Robert and I attended a recent health and wellness fair to get our name out there, reach the masses with our amazing product (life changing activity to benefit every level of fitness), and hopefully snag a few more members before the holidays (a.k.a. when everyone trashes their bodies). Looking around to all of the booths featured in health and wellness and hearing some of the conversations that took place, I noticed a few trends in our society's opinion of what encompasses health and wellness.
First off, I was VERY impressed with the amount of bodyworkers in the room. Now, quantity doesn't mean quality, but the mass of massage therapists means more people are starting to accept massage as a therapy instead of a special treat for women after facials.
It was also nice to see more than one health food/nutrition booth, lots of water to go around, an edible gardening booth, fun activities to entice movement, and booths dedicated to the welfare of senior citizen independent living.
There were a few people I really enjoyed talking to because I learned from their experiences:
- the man who, after having a stent put in, started taking his health seriously and works out every day on his own - that's great self-motivation.
- the woman who realized that sitting made her feel tired and brought out pain in her back and hips so she wouldn't let herself use her couch - ummm, genius!
- the woman who made sure we did weightlifting because she wants to prevent osteoporosis and researched what the best natural prevention is - absolutely we weightlift.
- the man who asked if we have air conditioning...because he doesn't want to work out in an air conditioned facility because he likes his body warm during workouts - that's refreshing.
A little of what I heard and saw that made me cringe:
- An ad for some kind of bulky, squishy shoe insole:
"Running on Earth is punishing. Running on the moon, not so much."
Ok, running on the moon isn't even an option, so why make that comparison? And, no, running on Earth is NOT punishing if you do it correctly...treat the source of the problem, not the symptom. That's what we do in our gym and it works.
- "Oh, no, I don't lift anything, ever."
Correction, you lift yourself out of bed every morning, you lift your coffee cup to your face every day, you lift your groceries into the car and then into the house, you lift dishes to put them away, you lift your cat (I'm sure you have many), etc. Everyone lifts everyday. We teach you how to do so and not hurt yourself.
- "I love it [working out] but I'm not going to do it."
What? ... I mean, ... what?
- "I can't do that." after looking at our slideshow of pictures from around the gym.
We argued (nicely) with and pointed out specific people from the pictures, told them how far they've come, where they were when they started, and a few opened their minds about it. But most of them had their minds made up: they are incapable of some of the most basic movements we do in the gym. How sad. I've seen some ordinary people do extraordinary skills in the walls of our gym and it was all because they took the first step and tried.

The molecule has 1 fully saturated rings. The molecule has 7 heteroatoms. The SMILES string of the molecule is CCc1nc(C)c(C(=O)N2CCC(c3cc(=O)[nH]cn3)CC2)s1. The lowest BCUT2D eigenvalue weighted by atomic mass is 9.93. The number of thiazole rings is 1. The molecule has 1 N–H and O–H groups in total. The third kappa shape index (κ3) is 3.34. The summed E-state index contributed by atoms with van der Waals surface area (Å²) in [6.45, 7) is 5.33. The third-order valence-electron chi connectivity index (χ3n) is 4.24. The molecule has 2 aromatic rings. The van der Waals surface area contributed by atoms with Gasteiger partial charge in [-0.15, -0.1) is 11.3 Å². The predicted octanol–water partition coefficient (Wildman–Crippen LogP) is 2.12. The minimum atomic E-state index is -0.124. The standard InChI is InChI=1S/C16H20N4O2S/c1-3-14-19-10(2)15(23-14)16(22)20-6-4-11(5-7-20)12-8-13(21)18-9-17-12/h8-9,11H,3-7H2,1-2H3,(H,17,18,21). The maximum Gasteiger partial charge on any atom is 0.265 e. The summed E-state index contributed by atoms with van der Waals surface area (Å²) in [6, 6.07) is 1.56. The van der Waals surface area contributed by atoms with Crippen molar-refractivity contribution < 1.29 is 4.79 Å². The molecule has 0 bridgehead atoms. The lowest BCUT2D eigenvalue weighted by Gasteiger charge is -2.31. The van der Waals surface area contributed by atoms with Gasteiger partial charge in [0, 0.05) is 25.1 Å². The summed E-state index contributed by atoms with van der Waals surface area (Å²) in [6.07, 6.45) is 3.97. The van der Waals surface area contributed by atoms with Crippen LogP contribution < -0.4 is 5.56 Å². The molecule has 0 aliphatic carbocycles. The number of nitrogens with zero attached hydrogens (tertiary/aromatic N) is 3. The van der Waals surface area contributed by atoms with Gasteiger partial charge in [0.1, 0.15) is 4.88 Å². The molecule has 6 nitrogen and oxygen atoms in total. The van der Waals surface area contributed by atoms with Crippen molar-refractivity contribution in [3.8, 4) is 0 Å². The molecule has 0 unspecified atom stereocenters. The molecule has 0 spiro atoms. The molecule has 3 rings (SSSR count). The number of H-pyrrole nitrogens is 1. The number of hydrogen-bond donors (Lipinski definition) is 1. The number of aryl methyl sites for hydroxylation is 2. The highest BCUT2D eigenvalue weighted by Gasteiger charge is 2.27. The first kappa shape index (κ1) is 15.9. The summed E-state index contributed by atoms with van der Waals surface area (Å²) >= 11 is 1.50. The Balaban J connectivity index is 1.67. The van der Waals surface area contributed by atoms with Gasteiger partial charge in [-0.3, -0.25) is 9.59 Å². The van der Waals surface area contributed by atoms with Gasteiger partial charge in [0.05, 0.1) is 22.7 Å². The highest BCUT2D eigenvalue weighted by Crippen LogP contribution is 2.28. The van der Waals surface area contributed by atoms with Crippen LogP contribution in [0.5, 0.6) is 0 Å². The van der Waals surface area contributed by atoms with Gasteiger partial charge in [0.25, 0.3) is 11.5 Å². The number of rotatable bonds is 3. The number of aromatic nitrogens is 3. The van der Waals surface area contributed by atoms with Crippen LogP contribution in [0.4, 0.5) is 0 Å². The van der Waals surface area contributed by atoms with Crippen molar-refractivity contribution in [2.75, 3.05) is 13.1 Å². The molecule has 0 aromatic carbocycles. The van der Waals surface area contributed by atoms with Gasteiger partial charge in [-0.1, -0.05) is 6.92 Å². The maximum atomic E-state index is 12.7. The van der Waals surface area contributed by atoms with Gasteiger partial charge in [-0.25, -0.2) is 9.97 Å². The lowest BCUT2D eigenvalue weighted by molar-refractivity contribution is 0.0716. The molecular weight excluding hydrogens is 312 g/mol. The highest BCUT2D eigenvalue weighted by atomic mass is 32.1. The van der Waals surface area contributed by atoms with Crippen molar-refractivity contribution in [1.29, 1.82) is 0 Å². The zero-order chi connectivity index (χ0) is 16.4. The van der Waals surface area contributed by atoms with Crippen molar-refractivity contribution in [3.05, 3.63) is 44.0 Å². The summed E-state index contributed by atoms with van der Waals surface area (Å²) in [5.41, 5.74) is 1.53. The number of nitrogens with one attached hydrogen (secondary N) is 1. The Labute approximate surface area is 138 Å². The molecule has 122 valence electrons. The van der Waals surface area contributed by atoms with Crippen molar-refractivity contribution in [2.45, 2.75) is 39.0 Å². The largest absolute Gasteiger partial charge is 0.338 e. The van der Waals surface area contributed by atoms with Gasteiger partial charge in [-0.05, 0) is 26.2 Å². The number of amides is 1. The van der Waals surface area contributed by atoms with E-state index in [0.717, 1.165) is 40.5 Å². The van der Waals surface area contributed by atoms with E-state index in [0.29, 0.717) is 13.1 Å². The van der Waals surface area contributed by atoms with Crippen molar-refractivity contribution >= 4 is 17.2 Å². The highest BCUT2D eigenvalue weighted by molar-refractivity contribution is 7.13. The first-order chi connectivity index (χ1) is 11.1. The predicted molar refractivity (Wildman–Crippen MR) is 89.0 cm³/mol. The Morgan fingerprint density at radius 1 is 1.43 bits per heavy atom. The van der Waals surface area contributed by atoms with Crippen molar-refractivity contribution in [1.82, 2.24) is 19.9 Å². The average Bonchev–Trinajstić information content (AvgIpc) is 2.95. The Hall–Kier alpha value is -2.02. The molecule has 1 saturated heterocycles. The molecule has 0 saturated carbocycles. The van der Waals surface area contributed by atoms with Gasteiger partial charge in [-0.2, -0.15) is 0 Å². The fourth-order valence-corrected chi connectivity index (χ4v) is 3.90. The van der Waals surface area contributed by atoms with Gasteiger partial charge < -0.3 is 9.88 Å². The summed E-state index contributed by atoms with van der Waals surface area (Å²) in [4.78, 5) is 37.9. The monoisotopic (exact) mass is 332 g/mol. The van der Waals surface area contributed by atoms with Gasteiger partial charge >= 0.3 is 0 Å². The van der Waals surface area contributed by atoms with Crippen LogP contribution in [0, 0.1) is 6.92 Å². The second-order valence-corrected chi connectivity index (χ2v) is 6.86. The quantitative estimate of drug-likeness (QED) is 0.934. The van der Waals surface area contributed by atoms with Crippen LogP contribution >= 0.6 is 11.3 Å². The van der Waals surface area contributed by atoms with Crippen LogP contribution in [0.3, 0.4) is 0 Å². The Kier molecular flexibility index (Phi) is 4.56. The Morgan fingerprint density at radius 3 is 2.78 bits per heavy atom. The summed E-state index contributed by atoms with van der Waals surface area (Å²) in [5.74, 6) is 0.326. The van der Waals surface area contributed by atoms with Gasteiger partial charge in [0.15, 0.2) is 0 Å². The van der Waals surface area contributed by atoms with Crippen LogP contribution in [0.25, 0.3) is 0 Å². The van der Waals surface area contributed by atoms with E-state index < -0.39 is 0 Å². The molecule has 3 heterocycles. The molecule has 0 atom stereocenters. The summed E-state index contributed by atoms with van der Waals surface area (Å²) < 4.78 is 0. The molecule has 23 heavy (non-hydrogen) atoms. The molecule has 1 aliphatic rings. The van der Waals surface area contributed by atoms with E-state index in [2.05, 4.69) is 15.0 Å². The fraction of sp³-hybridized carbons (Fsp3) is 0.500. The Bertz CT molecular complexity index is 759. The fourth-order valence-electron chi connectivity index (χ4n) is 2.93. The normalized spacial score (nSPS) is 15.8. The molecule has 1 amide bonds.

- In response to our sign that read "Learn to move properly for pain free living:"
"Pain free living is an unrealistic goal."
Us - "It's realistic, you just have to work a little for it."
"See, there's always a catch."
This, to me, was the most heartbreaking. People are OK with living in pain and instead of putting a little effort forward (going to a gym three times a week for an hour a day to learn how to move and stretch to rid the pain), they'd rather just wallow in it or take a pill for temporary relief. You work for money, you work for a good marriage, you work for decent kids, you work to up-keep your house...why can't you work for your health and body?
In my opinion (keep that in mind as you read on), people have a misguided view on what it really means to be healthy and well. From dictionary.reference.com:
health: the state of being free from illness or injury
wellness: 1. the quality or state of being healthy in body and mind, especially as theresult of deliberate effort.
2. an approach to healthcare that emphasizes preventing illness and prolonging life, as opposed to emphasizing treating diseases.
If you're on several prescriptions, or constantly getting sick or in pain, you are not in a state of health. To achieve a state of health, you must use a wellness approach - "deliberate effort" used to "emphasize preventing illness and prolonging life" a.k.a. preventative health care, as opposed to reactive health care - oh, now something's wrong, let's fix the symptom.
Exposure & Education. It won't get through to everyone, but everyone should at least be exposed to what we do and what we can do for them.
Here's a simple equation:
In constant pain --> try something out to fix & rid the pain (like our free Saturday 9am class) --> if it doesn't work, you gave it a shot; if it works, awesome life!
Why can we can guarantee getting rid of your current chronic pains? Because we've done it dozens of times with dozens of people with dozens of different health and body issues. Yes, you will be sore the first few times. But let me tell you, my body ached more the day after sitting at the health fair for 7 hours than it ever does after even the most brutal workouts. Movement is pain prevention. Soreness is a refreshing feeling, aching pain is not.